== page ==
The recent news that 21 Chinese ultra-marathon runners died after extreme weather hit a long-distance mountain race in Gansu, Northwest China, has shaken the world of running, both in China and beyond.
While an official investigation is already underway, the country's General Administration of Sport on Wednesday announced the suspension of all ultra and long-distance running across the nation, with immediate effect.
Experts say the tragedy will unquestionably cause ripples in the way running is organized in China, with better governance, monitoring, and regulations being at the forefront of future races.
"There is no doubt this level of incident will result in some reforms of the Chinese distance running market," said Mark Thomas, managing director at S2M Consulting, a China-focused sports events company.
Claudio Rocha, a lecturer in sports management at the University of Stirling, echoed the view, saying: "While it should never take a tragedy of this kind to bring about change, I do think that this devastating incident can and should lead to improvements in the way in which marathons and ultra-marathons are organized in China and elsewhere."
"I believe the sports participation industry will continue to grow in China, and this tragedy will increase awareness of the potential risks among organizers and athletes themselves."
Long-distance running has become increasingly popular in China over the last few years. According to data from the Chinese Athletics Association, known as the CAA, there were 1,828 marathon events held in 2019, compared to 993 in 2016, while the proportion of officially certified events has been declining year by year.
In 2016, 328 out of the 993 events was officially certified by the CAA, accounting for slightly more than 33 percent, but the percentage dropped to less than 20 percent in 2019.
Simon Chadwick, a professor in Eurasian Sport at Emlyon Business School in France, said: "It might sound very harsh and cynical, but what happened in Gansu can present the opportunity for what has become a huge industry in China to step back for a moment and take stock of what happened.
"The sport has outgrown itself, because clearly, the rules, regulations, system of governance, monitoring and control－they have not kept pace with sometimes the very dangerous nature of the events that are now taking place," he added.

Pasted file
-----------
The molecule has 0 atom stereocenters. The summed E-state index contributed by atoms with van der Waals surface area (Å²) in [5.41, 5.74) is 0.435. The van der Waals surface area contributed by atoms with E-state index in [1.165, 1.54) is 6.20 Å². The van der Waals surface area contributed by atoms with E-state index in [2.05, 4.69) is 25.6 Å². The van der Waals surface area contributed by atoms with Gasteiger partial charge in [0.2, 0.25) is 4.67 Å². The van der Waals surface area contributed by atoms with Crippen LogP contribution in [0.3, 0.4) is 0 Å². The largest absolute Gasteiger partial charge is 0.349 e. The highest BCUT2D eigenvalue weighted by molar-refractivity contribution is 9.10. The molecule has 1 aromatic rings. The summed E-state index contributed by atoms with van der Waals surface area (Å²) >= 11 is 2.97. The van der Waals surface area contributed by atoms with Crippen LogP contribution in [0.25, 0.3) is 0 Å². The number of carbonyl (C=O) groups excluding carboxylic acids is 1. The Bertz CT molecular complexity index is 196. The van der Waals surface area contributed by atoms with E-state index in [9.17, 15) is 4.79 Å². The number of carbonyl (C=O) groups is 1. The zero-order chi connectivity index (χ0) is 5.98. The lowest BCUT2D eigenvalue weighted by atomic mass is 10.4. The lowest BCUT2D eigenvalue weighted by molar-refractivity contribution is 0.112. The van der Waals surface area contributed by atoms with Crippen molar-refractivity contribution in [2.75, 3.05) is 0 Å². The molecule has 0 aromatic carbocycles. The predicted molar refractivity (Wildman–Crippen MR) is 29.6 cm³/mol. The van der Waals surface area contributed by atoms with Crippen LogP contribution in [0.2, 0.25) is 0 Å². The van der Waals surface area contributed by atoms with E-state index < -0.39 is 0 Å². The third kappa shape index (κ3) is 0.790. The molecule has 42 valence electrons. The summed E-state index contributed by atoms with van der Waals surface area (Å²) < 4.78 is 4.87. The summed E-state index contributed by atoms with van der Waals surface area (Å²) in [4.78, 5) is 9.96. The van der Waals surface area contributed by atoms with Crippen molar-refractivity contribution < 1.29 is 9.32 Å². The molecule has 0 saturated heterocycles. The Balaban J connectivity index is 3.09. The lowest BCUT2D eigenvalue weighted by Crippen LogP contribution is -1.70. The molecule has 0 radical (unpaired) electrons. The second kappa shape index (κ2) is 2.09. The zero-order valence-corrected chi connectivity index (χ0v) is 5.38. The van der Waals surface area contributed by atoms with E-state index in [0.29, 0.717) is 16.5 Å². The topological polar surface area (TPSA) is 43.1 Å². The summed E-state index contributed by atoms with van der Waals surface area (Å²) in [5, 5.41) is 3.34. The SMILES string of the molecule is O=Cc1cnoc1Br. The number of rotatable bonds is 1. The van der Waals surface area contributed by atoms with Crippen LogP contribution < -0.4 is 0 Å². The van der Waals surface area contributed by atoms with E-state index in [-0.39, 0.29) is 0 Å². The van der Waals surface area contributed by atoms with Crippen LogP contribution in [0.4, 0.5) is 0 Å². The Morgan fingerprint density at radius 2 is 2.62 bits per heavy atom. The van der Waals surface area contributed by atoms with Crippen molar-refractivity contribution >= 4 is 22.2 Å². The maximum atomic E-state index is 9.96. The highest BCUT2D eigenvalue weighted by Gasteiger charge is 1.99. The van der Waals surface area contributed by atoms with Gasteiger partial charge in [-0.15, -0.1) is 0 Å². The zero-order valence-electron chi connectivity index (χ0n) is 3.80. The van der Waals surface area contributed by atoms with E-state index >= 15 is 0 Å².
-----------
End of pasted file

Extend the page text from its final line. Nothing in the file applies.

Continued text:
Chadwick is of the view that the standards and safety parameters within which the events can take place should be centrally imposed by the country's top sports authorities, rather than being decided by individual regions, race organizers, or sponsors.
"The government should take this opportunity now to develop and implement measures that ensure such tragedies do not happen again," Chadwick said.
Sports pundits say official approval of race events in China tend to be more dependent on the number of runners and public security, instead of athlete safety, and as a result, events with relatively small participation but potentially high risk can be authorized on a local basis, with little due diligence from national sports authorities.
Thomas, from S2M Consulting, who has been involved, both as a runner and an event promoter, in distance running in China since the 1990s, said: "This localization of authority has increased in recent years due to reforms that have relaxed central sanctioning powers to stimulate a 'devolved' sports economy.
"Certainly, there is a need for better governance and management all around," he said.
Li Yanning, lecturer in events management at the University of Surrey, pointed out that another key factor leading to the tragedy was "the poor, unprofessional event management, which did not have proper health and safety assessment in place".
"Health and safety should always be the top priority in organizing any events, no matter big or small," she said. "Having a contingency plan is absolutely essential when governments approve any event application."
Despite the recent tragedy, experts say such tragedies could happen in any country. "This is not a distinctively Chinese phenomenon, and it's the same in Britain," said Chadwick, adding that eight fell runners went missing in bad weather during a race in Snowdonia in Wales (in 2009), luckily without any casualties.
"Also, it is important to note there are many well-run marathons and ultramarathons staged in China every year that have impeccable safety records," added Thomas.